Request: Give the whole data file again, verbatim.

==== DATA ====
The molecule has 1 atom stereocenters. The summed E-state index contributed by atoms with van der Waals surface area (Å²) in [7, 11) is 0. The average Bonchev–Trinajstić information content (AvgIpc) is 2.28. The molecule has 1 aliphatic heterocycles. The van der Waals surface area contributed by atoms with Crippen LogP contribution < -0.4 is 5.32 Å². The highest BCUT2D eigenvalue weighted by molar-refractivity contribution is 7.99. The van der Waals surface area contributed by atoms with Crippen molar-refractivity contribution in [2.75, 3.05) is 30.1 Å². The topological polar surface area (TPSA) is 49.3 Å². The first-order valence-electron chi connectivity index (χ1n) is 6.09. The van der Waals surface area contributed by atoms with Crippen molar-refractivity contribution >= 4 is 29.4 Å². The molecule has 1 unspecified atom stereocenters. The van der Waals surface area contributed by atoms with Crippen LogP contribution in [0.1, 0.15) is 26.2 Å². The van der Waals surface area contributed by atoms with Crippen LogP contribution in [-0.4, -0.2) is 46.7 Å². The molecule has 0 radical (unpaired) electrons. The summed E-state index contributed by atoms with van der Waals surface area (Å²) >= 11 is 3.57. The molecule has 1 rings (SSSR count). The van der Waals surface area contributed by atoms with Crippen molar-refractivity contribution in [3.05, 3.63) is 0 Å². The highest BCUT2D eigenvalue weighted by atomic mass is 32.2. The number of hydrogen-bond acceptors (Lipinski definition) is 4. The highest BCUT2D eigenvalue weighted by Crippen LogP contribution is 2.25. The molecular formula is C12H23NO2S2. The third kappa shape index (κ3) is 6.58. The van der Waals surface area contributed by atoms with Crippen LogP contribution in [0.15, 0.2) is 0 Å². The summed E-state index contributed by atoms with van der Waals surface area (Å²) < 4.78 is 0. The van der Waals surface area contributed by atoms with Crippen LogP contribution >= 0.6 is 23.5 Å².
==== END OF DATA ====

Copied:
The molecule has 1 atom stereocenters. The summed E-state index contributed by atoms with van der Waals surface area (Å²) in [7, 11) is 0. The average Bonchev–Trinajstić information content (AvgIpc) is 2.28. The molecule has 1 aliphatic heterocycles. The van der Waals surface area contributed by atoms with Crippen LogP contribution < -0.4 is 5.32 Å². The highest BCUT2D eigenvalue weighted by molar-refractivity contribution is 7.99. The van der Waals surface area contributed by atoms with Crippen molar-refractivity contribution in [2.75, 3.05) is 30.1 Å². The topological polar surface area (TPSA) is 49.3 Å². The first-order valence-electron chi connectivity index (χ1n) is 6.09. The van der Waals surface area contributed by atoms with Crippen molar-refractivity contribution >= 4 is 29.4 Å². The molecule has 1 unspecified atom stereocenters. The van der Waals surface area contributed by atoms with Crippen LogP contribution in [0.1, 0.15) is 26.2 Å². The van der Waals surface area contributed by atoms with Crippen LogP contribution in [-0.4, -0.2) is 46.7 Å². The molecule has 0 radical (unpaired) electrons. The summed E-state index contributed by atoms with van der Waals surface area (Å²) >= 11 is 3.57. The molecule has 1 rings (SSSR count). The van der Waals surface area contributed by atoms with Crippen molar-refractivity contribution in [3.05, 3.63) is 0 Å². The highest BCUT2D eigenvalue weighted by atomic mass is 32.2. The number of hydrogen-bond acceptors (Lipinski definition) is 4. The highest BCUT2D eigenvalue weighted by Crippen LogP contribution is 2.25. The molecular formula is C12H23NO2S2. The third kappa shape index (κ3) is 6.58. The van der Waals surface area contributed by atoms with Crippen LogP contribution in [0.15, 0.2) is 0 Å². The summed E-state index contributed by atoms with van der Waals surface area (Å²) < 4.78 is 0. The van der Waals surface area contributed by atoms with Crippen LogP contribution >= 0.6 is 23.5 Å².